SynaMan

Document information

Document ID:1088
Subject:Tips on using SynaMan on a home/small office computer
Creation date:11/15/09 3:33 PM
Last modified on:8/2/12 2:46 PM


SynaMan on a home/small office computer

Installing SynaMan on a home/small office machine allows you to share files to someone on the Internet. For example, you can access these files from your office machine or from a friend's house.

In order to access files on your home machine from outside you must:
  • Have installed SynaMan on a machine in your home
  • Must have a high-speed Internet connection that is always-on. For example, DSL, Cable, or FIOS. Although dial-up connections will also work, they are usually very slow and are unreliable for large file transfer.

Although installing SynaMan on a home computer is a breeze, making it available to your friends on the Internet may take some time. The problem is in two folds:

  1. Firewall restrictions - described below
  2. Discovering your home machine from the Internet - Refer to discovery service
This page talks about the first problem. The second problem is a lot easier to solve using the discovery service.

A few words about firewalls

It is important to understand how firewall works.

Consider the following analogy
  • Image your home network like a building.

  • A computer in your network like a room in this building.

  • Windows in your home should be considered like TCP/IP ports.

  • If you need to talk to someone outside this building (outside your network), you must communication through available windows.

  • Consider the firewall like a huge glass door that prevents outsiders from talking to someone inside and vice-versa.

  • The most important information to keep in mind is:

    1. You must create holes in this huge glass door (firewall) to allow outsiders to send message to someone inside and insiders to send message to someone sitting outside.

    2. One window (TCP/IP port) can only exist in one room (machine). This means when you open a TCP/IP port, it can be forwarded to just one machine.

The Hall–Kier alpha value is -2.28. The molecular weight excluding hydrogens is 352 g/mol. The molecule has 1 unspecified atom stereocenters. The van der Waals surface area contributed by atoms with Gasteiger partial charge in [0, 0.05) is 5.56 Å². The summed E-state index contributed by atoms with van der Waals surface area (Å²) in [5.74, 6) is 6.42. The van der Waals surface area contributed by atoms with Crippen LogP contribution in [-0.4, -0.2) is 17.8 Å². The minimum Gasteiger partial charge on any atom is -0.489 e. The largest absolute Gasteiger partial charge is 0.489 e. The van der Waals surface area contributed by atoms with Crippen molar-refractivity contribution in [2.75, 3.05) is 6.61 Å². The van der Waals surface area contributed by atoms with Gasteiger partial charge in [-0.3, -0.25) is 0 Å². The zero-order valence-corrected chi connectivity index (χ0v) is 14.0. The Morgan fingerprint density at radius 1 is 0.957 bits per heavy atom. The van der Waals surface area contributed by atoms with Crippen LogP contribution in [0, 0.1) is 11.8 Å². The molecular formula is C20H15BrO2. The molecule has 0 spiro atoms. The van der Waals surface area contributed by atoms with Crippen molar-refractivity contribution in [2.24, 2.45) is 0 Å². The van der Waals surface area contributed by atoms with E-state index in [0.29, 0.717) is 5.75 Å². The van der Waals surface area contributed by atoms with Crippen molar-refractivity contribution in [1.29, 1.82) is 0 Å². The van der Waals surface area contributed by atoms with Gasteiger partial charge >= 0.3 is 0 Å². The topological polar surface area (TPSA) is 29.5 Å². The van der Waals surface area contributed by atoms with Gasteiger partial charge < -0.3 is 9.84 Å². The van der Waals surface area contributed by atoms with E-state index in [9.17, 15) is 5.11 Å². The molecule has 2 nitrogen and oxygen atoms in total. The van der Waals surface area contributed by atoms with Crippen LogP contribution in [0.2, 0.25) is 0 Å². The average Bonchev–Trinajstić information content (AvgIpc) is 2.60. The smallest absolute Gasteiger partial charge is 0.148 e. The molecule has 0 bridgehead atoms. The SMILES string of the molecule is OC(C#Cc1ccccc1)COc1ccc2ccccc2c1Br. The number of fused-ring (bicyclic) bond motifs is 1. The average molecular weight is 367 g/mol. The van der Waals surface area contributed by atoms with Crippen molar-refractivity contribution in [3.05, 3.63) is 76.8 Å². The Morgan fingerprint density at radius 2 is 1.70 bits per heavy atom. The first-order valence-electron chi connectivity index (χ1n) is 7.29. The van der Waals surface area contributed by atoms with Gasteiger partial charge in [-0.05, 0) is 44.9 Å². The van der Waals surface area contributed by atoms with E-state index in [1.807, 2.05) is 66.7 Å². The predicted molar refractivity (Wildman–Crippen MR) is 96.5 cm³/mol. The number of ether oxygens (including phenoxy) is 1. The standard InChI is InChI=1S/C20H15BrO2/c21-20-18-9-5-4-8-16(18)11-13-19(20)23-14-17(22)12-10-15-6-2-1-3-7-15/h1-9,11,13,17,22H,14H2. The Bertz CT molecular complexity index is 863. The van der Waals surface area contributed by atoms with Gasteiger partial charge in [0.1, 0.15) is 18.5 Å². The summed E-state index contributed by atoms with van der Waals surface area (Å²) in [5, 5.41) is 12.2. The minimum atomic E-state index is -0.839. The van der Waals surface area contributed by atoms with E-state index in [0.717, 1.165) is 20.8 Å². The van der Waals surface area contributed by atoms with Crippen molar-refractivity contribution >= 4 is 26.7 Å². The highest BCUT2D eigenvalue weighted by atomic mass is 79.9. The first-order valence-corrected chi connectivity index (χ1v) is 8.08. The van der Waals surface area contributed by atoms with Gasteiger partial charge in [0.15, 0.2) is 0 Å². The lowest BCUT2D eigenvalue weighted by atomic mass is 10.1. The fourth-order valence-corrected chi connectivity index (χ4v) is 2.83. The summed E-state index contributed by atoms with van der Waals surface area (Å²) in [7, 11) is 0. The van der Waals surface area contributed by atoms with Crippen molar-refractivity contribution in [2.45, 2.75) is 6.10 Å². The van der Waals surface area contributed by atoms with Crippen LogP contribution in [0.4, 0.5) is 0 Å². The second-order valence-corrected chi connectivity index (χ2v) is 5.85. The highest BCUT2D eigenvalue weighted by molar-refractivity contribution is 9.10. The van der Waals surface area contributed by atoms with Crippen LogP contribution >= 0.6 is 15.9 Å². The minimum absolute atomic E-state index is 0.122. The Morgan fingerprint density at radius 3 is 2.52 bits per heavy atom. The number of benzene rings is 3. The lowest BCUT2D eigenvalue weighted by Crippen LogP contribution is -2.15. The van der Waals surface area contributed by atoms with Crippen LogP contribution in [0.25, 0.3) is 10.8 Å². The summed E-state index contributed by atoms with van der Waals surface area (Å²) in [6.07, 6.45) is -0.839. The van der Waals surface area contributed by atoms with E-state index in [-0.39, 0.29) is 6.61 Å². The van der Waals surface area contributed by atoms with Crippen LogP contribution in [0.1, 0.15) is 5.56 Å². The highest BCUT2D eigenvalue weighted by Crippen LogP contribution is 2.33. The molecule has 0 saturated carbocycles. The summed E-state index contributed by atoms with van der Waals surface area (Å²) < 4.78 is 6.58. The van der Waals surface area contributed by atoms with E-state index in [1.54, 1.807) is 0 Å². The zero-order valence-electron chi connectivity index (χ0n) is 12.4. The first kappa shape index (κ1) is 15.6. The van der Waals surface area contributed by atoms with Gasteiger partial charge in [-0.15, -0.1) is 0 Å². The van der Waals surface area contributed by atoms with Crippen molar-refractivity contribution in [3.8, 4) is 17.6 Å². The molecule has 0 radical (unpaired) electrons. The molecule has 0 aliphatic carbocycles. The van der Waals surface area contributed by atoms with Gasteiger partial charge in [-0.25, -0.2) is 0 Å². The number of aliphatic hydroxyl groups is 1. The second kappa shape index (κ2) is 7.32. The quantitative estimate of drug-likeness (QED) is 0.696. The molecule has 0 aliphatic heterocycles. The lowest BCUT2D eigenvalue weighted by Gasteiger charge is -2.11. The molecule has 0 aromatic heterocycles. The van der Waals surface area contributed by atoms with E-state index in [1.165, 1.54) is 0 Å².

• Typically, out-bound traffic is not blocked by firewalls. Meaning if someone inside your network wants to send a message to someone outside, the huge glass door won't prevent this. Hence allowing users to connect to any web site and send emails to other servers that are running on the Internet.

  • Every room (machine) in your building has a room number (IP Address). However, the huge door (firewall) prevents outsiders from knowing this address. In network speak, this is known as the internal IP address.

  • The huge glass door also has an address. This is called the external IP address. When outsiders want to talk to someone inside, they always send their message to the address exposed by this huge glass door (firewall).

Applying this analogy to SynaMan

When you run SynaMan it starts an HTTP server on your machine. Clients on the Internet connect to this HTTP server on port 6060. This similar to having SynaMan installed in a room of your building that contains window number 6060.

The goal now is to allow outside users to talk to SynaMan through window number 6060.

Firewall in your home


In a typical environment, there are two firewalls that you have to deal with.

  1. On your machine - Click here for more information
  2. On your router - See below

When you get a high-speed Internet service for your home, the ISP typically provides a firewall to protect your home network. There are way too many ISPs and routers to mention in this article. Therefore, we recommend you check with your ISP to find out how to forward ports through the firewall.







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